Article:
(drawing by Martin)
The distinguished naturalist and author Meng Tung-li, who passed away last September, once fulsomely praised Ah-pao's talent, then couldn't resist adding: "You always feel that she's not romantic, that she doesn't have any passion."
In reality, Ah-pao may be too much of a romantic, filled with a boundless love that hasn't flagged in 16 years.
Ah-pao met her Swiss boyfriend, a geography PhD named Martin, on the 4,800-meter-high Tibetan Plateau. Ah-pao was traveling solo at the time, and was carrying both her luggage and a bundle of watercolor paper weighing seven or eight kilograms. Rather than "pillage" with a camera, she was quietly observing and depicting Nature, giving herself bit by bit to the natural world. Martin, himself a Nature lover, was deeply moved by the sincerity of her gesture and her greatness of spirit.
After five years together, Ah-pao made a unilateral decision to "invade the mountains" on her own, tactfully declining both his invitation to live with him in Switzerland and his offer of financial support.
"I didn't know how deep his anxiety was," she recalls. "I just knew that I had to cut through the quandaries that were entangling me, or end up exhausted, unsettled, and unable to please anyone.... I think the way things have turned out proves that the decision to maintain our own lives was a smart one."
Like the Cowherd visiting the Weaver Maid, Martin would fly in to see her every year and never missed out on any of her big, labor-intensive projects. He surveyed the entire orchard (the only task that drew on his geographic expertise), carried chicken manure, helped build her bamboo hut, laid the stones for her stove, carried fruit and ran her fruit stall, and even brought in an Alpine-style scythe-with a two-foot blade and five-foot handle-to mow weeds....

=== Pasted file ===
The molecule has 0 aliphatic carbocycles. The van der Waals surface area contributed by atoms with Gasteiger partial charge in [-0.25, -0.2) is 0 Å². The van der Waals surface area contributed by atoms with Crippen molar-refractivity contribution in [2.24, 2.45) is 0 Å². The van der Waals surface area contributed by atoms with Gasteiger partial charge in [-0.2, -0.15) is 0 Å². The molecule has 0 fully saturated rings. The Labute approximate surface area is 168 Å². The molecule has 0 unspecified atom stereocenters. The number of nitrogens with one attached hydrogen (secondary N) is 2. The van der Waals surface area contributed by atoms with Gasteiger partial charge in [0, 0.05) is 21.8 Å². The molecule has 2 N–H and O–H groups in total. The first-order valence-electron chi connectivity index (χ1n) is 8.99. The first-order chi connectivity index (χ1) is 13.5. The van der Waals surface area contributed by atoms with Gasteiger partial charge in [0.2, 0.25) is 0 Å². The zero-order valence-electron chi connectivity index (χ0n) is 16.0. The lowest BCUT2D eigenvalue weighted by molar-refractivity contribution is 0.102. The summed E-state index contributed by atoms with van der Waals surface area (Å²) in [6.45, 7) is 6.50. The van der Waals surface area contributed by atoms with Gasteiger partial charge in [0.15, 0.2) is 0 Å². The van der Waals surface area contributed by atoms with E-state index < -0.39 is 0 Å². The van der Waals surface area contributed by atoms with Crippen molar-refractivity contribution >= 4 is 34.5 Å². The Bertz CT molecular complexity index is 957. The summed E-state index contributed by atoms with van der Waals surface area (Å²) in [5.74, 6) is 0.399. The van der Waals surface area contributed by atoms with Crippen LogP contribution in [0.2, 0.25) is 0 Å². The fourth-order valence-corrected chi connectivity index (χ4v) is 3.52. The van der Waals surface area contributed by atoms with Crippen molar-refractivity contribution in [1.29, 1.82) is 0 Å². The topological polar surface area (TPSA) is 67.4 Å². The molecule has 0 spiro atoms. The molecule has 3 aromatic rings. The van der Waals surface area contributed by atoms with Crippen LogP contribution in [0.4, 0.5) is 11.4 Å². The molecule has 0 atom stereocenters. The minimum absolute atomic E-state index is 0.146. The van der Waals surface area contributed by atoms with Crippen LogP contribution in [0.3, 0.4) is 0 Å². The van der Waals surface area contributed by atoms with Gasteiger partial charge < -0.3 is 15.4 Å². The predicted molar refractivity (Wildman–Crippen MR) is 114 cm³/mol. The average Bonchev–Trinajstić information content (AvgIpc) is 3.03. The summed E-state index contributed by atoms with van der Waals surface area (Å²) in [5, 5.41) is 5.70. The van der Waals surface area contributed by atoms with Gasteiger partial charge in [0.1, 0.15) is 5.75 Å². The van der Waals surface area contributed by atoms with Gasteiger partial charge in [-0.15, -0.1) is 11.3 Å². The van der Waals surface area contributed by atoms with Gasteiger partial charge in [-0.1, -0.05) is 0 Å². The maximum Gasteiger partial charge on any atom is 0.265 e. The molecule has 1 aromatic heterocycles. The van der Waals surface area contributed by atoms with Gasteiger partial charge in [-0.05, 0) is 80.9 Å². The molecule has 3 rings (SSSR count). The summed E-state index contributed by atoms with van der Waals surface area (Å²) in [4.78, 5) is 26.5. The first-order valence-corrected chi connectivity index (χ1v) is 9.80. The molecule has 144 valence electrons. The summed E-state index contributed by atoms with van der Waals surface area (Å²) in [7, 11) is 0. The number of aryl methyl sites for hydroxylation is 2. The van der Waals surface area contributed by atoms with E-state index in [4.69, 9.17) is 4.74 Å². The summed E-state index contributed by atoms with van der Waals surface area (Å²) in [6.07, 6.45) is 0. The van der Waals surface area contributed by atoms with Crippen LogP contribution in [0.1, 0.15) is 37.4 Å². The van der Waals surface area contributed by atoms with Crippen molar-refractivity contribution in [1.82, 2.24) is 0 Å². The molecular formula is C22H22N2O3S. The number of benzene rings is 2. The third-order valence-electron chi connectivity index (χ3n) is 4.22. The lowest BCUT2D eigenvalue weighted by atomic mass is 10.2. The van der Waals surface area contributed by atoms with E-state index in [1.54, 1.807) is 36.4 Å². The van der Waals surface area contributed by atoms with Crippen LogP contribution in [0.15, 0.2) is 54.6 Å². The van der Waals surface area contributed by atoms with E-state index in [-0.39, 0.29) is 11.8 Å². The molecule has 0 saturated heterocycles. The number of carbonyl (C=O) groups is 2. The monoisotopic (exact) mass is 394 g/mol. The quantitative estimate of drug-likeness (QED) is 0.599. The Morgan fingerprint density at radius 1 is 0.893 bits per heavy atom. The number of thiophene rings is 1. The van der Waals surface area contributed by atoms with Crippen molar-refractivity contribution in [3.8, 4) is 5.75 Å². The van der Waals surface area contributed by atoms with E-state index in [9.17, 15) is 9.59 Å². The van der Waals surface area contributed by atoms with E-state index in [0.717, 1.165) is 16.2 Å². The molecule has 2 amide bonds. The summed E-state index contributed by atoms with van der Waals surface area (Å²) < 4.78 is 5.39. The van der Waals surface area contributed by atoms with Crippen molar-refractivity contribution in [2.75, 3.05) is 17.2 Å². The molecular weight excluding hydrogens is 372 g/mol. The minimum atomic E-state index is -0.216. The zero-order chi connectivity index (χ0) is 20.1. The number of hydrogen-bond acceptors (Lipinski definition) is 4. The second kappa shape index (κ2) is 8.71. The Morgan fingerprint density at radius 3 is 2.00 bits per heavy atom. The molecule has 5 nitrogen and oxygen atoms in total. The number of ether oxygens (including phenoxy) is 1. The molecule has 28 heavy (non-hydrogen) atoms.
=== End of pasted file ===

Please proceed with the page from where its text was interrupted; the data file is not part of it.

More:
To thank him, Ah-pao dedicated A Female Farmer's Notes on Life in the Mountains to him as a 10th anniversary gift. Unfortunately, the gift came with a pretty heartless condition attached: to better focus on getting the book written, Ah-pao banned visits for an entire year.
My interview with Ah-pao was fortuitously timed: she was catching a flight out the next day to see Martin. Ah-pao says that Martin had in recent years been thrust into the role of "footman" on his visits to Taiwan. To give herself a change of scene and a chance to settle her thoughts, and to ensure that the two retain their autonomy, they met in Myanmar this time.
When I speak to Ah-pao the day after her return, I refrain from asking about her trip even though I am curious. Instead, she brings it up herself, telling me that they were fortunate to be able to spend "three whole days" working with locals thatching a roof. She found their custom of locally sourcing materials and building homes by hand incredibly inspiring. "When I'm old and retire from farming, I want to establish a 'whole person' school that teaches land ethics and earth-friendly farming techniques," she says. "And I also want to teach people how to build houses...."
This amazing woman's life is clear proof that the supposed distinction between love and sustenance is as false as that between life and work.